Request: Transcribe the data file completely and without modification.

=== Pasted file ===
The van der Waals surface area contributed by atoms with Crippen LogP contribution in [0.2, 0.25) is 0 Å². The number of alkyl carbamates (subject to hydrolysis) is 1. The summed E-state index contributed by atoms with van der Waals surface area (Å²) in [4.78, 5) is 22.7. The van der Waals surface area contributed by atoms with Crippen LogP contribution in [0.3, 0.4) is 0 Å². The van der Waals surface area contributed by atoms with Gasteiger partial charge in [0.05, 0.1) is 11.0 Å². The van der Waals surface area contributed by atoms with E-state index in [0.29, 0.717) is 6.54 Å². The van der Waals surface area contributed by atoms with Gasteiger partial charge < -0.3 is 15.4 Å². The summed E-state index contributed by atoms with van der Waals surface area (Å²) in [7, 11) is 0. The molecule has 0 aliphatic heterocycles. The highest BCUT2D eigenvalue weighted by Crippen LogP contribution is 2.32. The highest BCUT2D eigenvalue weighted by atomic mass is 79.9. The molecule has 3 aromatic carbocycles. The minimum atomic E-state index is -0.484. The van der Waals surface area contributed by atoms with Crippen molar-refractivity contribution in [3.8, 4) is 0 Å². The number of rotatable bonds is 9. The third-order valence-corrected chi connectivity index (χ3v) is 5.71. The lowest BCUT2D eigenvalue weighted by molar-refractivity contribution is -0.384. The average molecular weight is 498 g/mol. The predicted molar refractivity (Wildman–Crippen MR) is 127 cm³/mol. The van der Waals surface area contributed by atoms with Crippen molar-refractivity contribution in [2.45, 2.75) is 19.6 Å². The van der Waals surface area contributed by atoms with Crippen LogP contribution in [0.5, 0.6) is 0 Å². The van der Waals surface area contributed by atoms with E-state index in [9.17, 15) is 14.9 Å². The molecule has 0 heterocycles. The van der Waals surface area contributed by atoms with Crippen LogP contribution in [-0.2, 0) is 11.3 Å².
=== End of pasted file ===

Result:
The van der Waals surface area contributed by atoms with Crippen LogP contribution in [0.2, 0.25) is 0 Å². The number of alkyl carbamates (subject to hydrolysis) is 1. The summed E-state index contributed by atoms with van der Waals surface area (Å²) in [4.78, 5) is 22.7. The van der Waals surface area contributed by atoms with Crippen LogP contribution in [0.3, 0.4) is 0 Å². The van der Waals surface area contributed by atoms with Gasteiger partial charge in [0.05, 0.1) is 11.0 Å². The van der Waals surface area contributed by atoms with E-state index in [0.29, 0.717) is 6.54 Å². The van der Waals surface area contributed by atoms with Gasteiger partial charge < -0.3 is 15.4 Å². The summed E-state index contributed by atoms with van der Waals surface area (Å²) in [7, 11) is 0. The molecule has 0 aliphatic heterocycles. The highest BCUT2D eigenvalue weighted by Crippen LogP contribution is 2.32. The highest BCUT2D eigenvalue weighted by atomic mass is 79.9. The molecule has 3 aromatic carbocycles. The minimum atomic E-state index is -0.484. The van der Waals surface area contributed by atoms with Crippen molar-refractivity contribution in [3.8, 4) is 0 Å². The number of rotatable bonds is 9. The third-order valence-corrected chi connectivity index (χ3v) is 5.71. The lowest BCUT2D eigenvalue weighted by molar-refractivity contribution is -0.384. The average molecular weight is 498 g/mol. The predicted molar refractivity (Wildman–Crippen MR) is 127 cm³/mol. The van der Waals surface area contributed by atoms with Crippen molar-refractivity contribution in [2.45, 2.75) is 19.6 Å². The van der Waals surface area contributed by atoms with Crippen LogP contribution in [0.5, 0.6) is 0 Å². The van der Waals surface area contributed by atoms with E-state index in [9.17, 15) is 14.9 Å². The molecule has 0 heterocycles. The van der Waals surface area contributed by atoms with Crippen LogP contribution in [-0.2, 0) is 11.3 Å².